Ford Escape is practical and comfortable with a classy cabin and plenty...
Walkaround and Interior
Substantial freshening of the front end for 2014 Volvo S60 includes all-new body panels from the windshield pillars forward, intended to enhance the the basic character without distorting the original appearance. Not only has the grille been widened, but the ironmark has grown in size. Longer, wider, and lower front intakes gain bright accents for 2014, and the new LED daytime running lights are horizonally mounted.
The Volvo S60 is sleek and stylish, with practicality redefined in today's world. Great care went into the details, for example the symmetrical angles of the trapezoidal air intakes in the front fascia, two in the corners under the headlights, and the long horizontal intake at the bottom of the seamless nose. The headlights mirror those shapes, and the tidy, newly-widened grille is perfectly appropriate to the small size of the car's forward-leaning face.
There are no bulging fender flares, no strutting to flaunt horsepower. Smooth lines from the front fenders to rear, where the hips meet the graceful coupe roofline. The only chrome on the side of the car is a thin strip surrounding the windows and stating the grace of their outline.
The Volvo S60 interior is well thought out, from cupholders to storage compartments. Volvo did this thinking-out over many years of refining interior practicality. The instrumentation is clean and stylish like it's always been, the tach and speedo having a black background, white lettering, red needles and brushed metal rings. The headliner is a rich fabric.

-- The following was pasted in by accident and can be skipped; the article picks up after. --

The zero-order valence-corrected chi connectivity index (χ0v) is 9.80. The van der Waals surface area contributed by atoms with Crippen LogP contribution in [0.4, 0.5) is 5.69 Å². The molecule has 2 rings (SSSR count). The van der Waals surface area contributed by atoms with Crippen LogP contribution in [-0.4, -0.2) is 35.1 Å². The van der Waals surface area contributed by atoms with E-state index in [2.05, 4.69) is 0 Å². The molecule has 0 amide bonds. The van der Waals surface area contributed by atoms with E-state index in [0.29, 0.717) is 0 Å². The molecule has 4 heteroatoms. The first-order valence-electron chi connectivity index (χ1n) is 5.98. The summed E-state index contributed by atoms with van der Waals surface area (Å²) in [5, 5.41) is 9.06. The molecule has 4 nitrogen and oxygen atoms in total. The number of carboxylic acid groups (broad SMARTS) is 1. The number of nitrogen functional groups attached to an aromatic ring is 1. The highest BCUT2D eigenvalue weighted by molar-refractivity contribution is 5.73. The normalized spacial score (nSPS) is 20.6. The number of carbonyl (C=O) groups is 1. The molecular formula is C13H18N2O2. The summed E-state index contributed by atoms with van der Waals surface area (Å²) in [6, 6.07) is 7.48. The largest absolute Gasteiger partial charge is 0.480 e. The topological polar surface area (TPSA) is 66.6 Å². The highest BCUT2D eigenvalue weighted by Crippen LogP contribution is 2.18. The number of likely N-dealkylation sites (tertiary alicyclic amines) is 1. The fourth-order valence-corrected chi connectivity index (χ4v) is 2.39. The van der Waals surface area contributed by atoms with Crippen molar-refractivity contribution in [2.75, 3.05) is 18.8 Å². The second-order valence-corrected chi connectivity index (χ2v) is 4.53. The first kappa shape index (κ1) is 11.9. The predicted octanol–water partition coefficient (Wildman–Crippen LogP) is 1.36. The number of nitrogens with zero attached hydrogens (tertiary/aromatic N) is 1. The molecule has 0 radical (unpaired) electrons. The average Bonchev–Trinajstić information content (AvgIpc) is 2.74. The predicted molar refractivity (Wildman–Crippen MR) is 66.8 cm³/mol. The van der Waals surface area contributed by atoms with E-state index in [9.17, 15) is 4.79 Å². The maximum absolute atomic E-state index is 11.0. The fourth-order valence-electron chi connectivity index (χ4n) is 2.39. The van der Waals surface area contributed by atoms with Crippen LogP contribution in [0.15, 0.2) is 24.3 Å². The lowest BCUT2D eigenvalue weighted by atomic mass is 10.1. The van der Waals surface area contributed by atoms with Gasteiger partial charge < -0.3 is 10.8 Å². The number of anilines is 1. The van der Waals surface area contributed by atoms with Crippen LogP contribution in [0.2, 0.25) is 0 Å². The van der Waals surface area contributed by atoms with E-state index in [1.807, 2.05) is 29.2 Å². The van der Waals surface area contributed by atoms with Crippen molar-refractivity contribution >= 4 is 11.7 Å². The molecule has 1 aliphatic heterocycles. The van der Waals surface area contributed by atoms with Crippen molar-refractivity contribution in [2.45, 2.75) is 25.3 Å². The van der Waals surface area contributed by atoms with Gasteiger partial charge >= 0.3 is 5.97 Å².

The non-leather T-Tec upholstery (vinyl) in the base-model T5 is really nice, and offers a healthy savings over leather.
We found the leather seats in the Volvo S60 T6 snug and comfortable, and gorgeous in Beechwood Brown. Some of the shapes inside, for example the trim on the doors, could be metal sculpture. Shimmer Graphite aluminum inlays, they call it, which sounds better than slightly shiny trim. Lovely little touches abound, such as strips of leather over the seatback pockets.
At the rear, the trunk is a spacious 12 cubic feet, with enclosed hinges and a pass-through to the 60/40 rear seats. With only 33.5 inches of rear legroom, the S60 is a sports sedan, not a roomy one.
The navigation system worked well, with that 7-inch screen in the top center of the dash, and wasn't confusing. The screen also displays information from the Driver Control Interface, including audio settings. Functions can be operated by a thumbwheel on the right steering spoke, or with buttons on the center stack.
The rearview camera screen uses the 7-inch navigation screen, and the image is split and angled in the center to give a view off to the sides of the car.
Volvo invented that particular center stack, which is like a thin wall with storage space behind it. The face of the wall is like a neat keyboard, with dials and buttons mostly for radio tuning that are easy to understand and use.
The Technology Package includes pedestrian and cyclist detection with full auto brake, adaptive cruise control, collision warning with full auto brake, distance alert, alert driver control, and lane departure warning. Sometimes it can feel like Volvo overkills with safety systems. Engineers must burn the midnight oil to find new ways to mitigate the driver's errors in (and perhaps take over) the control of his or her car, while barraging him or her with information.
Volvo broke new ground in safety with optional Pedestrian Detection. It brings the car to a halt at any speed below 22 mph, without the driver's involvement, when a pedestrian is in the vehicle's path. Cyclist Detection has been added for 2014. Sounds good, although we ran into the dummy named Junior during an actual test. Because of raindrops on the windshield, we were told. We've also noticed that BLIS (Blind Spot Information System) sometimes thinks raindrops are cars.